Pierre Gole can be considered the inventor of metallic marquetry, which can be seen on the cabinet’s panels. It was only after a study conducted in 1985 by Jean-Nérée Ronfort, a specialist on French cabinetmaking, that it became clear that it was a French piece of furniture of royal origin. The legs on which it rests have been crafted in the form of caryatids, which are not just independent figures but the protagonists in a mythological story, that of Hercules and Omphale. This cabinet was acquired by Edouard André in Italy, so it was quite naturally attributed to Italian cabinetmakers. The existence of an inscription, a stamp bearing the name of an Italian, confirmed this attribution. It took almost a century before the origin and creator of this piece of furniture were discovered during a study of the archives of the Mobilier Royal. The cabinet’s royal origin was confirmed. The cabinet’s creator was Pierre Gole, the inventor of the metallic marquetry that features on the cabinet’s panels.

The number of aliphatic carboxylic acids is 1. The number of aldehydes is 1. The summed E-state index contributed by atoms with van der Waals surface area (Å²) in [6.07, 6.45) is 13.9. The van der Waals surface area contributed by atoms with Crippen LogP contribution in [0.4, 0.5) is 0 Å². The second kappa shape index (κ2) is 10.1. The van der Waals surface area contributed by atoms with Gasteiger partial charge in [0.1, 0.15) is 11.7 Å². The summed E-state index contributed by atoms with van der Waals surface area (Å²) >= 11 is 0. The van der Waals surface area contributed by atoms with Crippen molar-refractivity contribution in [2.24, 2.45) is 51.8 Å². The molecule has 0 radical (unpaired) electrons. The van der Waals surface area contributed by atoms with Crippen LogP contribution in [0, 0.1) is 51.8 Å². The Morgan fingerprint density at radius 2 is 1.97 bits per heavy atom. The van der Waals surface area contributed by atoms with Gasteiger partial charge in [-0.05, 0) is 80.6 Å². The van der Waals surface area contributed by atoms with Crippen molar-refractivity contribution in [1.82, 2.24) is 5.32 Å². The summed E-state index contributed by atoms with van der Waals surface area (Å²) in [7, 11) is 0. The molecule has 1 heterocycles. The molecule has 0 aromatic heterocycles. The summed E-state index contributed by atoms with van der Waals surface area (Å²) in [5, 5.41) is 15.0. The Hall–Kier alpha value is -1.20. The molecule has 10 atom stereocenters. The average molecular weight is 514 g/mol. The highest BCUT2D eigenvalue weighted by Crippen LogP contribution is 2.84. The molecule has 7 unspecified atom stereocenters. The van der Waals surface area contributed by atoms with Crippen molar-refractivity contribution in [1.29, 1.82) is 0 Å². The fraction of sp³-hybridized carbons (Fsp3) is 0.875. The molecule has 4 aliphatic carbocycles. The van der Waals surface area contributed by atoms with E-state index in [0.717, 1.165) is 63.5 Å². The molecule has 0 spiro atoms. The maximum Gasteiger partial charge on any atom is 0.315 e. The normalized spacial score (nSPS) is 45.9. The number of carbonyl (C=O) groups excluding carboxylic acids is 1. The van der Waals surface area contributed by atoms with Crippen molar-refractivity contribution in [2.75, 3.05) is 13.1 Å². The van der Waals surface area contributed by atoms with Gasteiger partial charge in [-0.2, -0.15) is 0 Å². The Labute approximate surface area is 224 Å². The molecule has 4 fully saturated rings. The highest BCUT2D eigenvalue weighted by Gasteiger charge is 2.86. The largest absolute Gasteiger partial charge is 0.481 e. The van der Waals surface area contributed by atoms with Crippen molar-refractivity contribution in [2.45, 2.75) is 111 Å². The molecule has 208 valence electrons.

The decoration represents the love affair between Hercules and Omphale, symbolising that of the King. Bound by the bonds of love, Omphale has removed his mace, the symbol that he often holds in his hands, and has given him her distaff.
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Of Dutch origin, Pierre Gole trained as a cabinetmaker in the Netherlands. He subsequently moved to Paris and joined the small and select group of craftsmen who worked for the King in 1651. Hence, this explains the originality of the cabinet, a piece of furniture whose function was rather antiquated but whose design and quality of execution are very much in the Versailles style.